The control plane is the brain and heart of Kubernetes. All of its components are key to the proper working and efficiency of the cluster. Monitor Kubernetes control plane is just as important as monitoring the status of the nodes or the applications running inside. It may be even more important, because an issue with the control plane will affect all of the applications and cause potential outages.
Kubernetes control plane explained
The main components of the control plane are:
All of the services running inside the cluster use this interface to communicate between each other. The entirety of user interaction is handled through the API server as well, since kubectl is a wrapper to send requests to the API.
Kubelet is the component that checks that the containers described by Pods are running in the nodes. Kubelet works in a declarative way by receiving PodSpecs and ensuring that the current state matches desired pods.
It stores your cluster desired state (e.g., pods, secrets, deployments, etc.), among other things. If this service isn’t running, you won’t be able to deploy anything and the cluster can’t self-heal.
Kube-controller-manager runs in master nodes and takes care of the different controller processes. These controllers watch the status of the different services deployed through the API and take corrective actions in case real and desired status don’t match.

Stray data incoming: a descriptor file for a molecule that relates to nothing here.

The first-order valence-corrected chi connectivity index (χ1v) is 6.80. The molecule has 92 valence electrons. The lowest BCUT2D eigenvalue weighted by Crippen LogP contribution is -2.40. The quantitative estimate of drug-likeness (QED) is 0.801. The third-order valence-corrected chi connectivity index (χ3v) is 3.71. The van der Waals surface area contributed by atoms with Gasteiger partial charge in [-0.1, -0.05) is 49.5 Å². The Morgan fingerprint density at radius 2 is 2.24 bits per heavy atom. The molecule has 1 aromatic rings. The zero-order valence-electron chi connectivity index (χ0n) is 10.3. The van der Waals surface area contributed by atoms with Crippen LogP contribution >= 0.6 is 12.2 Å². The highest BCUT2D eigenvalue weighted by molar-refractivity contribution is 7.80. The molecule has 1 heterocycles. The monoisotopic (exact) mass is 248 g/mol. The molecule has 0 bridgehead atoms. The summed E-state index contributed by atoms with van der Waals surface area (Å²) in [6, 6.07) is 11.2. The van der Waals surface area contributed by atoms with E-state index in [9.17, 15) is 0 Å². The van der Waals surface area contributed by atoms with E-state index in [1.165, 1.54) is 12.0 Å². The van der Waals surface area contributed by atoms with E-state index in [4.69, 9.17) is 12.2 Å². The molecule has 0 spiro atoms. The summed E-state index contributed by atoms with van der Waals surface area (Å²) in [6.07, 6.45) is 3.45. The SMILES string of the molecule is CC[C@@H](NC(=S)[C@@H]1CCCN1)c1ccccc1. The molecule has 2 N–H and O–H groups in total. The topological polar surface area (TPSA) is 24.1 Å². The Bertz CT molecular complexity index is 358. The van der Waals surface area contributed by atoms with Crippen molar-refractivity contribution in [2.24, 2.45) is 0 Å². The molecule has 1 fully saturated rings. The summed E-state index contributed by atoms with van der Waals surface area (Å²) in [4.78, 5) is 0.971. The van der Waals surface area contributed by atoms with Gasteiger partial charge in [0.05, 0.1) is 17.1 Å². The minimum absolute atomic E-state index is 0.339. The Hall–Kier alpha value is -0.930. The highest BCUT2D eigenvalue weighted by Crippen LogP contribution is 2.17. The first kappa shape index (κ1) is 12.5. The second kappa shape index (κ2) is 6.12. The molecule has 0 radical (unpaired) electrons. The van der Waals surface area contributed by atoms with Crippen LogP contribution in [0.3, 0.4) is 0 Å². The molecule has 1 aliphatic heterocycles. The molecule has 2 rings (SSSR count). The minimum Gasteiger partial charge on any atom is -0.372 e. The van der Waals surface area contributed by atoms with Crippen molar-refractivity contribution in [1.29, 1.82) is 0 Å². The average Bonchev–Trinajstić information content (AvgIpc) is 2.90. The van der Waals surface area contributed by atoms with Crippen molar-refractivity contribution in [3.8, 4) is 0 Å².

Kube-proxy is an implementation of a network proxy and a load balancer, and is the link of each node with the api-server. It runs in each node of your cluster, and allows you to connect each pod from inside or outside of the cluster.
This service receives all of the name resolution requests in the cluster, and makes available the internal names for all the applications and services.
How to monitor Kubernetes control plane components
We have analyzed in several articles the different components in the control plane.
In them, you can find instructions to configure these services to offer Prometheus metrics. Additionally, they explain what values will help you detect issues, and contain some example PromQL alerts:
- How to monitor Kubernetes apiserver
- How to monitor kubelet
- How to monitor etcd
- How to monitor controller-manager
- How to monitor kube-proxy
- How to monitor core-dns
Monitoring Kubernetes control plane is essential to maintain your clusters in good condition. Detecting issues in the control plane will speed up your incident response, and will reduce outages in the applications running in the cluster.
You can also check out our Kubernetes Monitoring Guide. This comprehensive PDF guide is packed with explanations, best practices, and examples that you can use for reference.